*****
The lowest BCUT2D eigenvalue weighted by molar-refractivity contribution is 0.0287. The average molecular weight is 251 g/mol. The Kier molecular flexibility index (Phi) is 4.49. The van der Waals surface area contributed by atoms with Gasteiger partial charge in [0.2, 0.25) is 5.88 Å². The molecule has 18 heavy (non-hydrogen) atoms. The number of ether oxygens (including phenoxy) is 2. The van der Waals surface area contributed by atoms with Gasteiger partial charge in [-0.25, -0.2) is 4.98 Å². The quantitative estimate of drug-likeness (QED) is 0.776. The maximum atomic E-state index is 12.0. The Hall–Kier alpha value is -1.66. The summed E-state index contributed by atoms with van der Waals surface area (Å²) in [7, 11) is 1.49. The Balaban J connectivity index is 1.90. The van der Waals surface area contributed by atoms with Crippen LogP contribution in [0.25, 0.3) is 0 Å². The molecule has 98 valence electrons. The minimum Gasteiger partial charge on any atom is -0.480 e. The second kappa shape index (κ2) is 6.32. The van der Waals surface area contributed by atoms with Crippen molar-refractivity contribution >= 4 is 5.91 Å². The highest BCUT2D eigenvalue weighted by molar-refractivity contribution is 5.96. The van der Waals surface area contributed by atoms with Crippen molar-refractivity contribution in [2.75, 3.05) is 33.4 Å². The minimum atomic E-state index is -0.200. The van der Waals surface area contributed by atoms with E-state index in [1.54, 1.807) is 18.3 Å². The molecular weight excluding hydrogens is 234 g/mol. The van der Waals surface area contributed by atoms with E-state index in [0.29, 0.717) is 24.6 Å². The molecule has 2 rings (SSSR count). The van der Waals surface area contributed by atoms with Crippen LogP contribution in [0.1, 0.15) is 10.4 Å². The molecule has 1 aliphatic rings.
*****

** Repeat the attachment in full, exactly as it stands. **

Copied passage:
The lowest BCUT2D eigenvalue weighted by molar-refractivity contribution is 0.0287. The average molecular weight is 251 g/mol. The Kier molecular flexibility index (Phi) is 4.49. The van der Waals surface area contributed by atoms with Gasteiger partial charge in [0.2, 0.25) is 5.88 Å². The molecule has 18 heavy (non-hydrogen) atoms. The number of ether oxygens (including phenoxy) is 2. The van der Waals surface area contributed by atoms with Gasteiger partial charge in [-0.25, -0.2) is 4.98 Å². The quantitative estimate of drug-likeness (QED) is 0.776. The maximum atomic E-state index is 12.0. The Hall–Kier alpha value is -1.66. The summed E-state index contributed by atoms with van der Waals surface area (Å²) in [7, 11) is 1.49. The Balaban J connectivity index is 1.90. The van der Waals surface area contributed by atoms with Crippen LogP contribution in [0.25, 0.3) is 0 Å². The molecule has 98 valence electrons. The minimum Gasteiger partial charge on any atom is -0.480 e. The second kappa shape index (κ2) is 6.32. The van der Waals surface area contributed by atoms with Crippen molar-refractivity contribution >= 4 is 5.91 Å². The highest BCUT2D eigenvalue weighted by molar-refractivity contribution is 5.96. The van der Waals surface area contributed by atoms with Crippen molar-refractivity contribution in [2.75, 3.05) is 33.4 Å². The minimum atomic E-state index is -0.200. The van der Waals surface area contributed by atoms with E-state index in [1.54, 1.807) is 18.3 Å². The molecular weight excluding hydrogens is 234 g/mol. The van der Waals surface area contributed by atoms with E-state index in [0.29, 0.717) is 24.6 Å². The molecule has 2 rings (SSSR count). The van der Waals surface area contributed by atoms with Crippen LogP contribution in [0.1, 0.15) is 10.4 Å². The molecule has 1 aliphatic rings.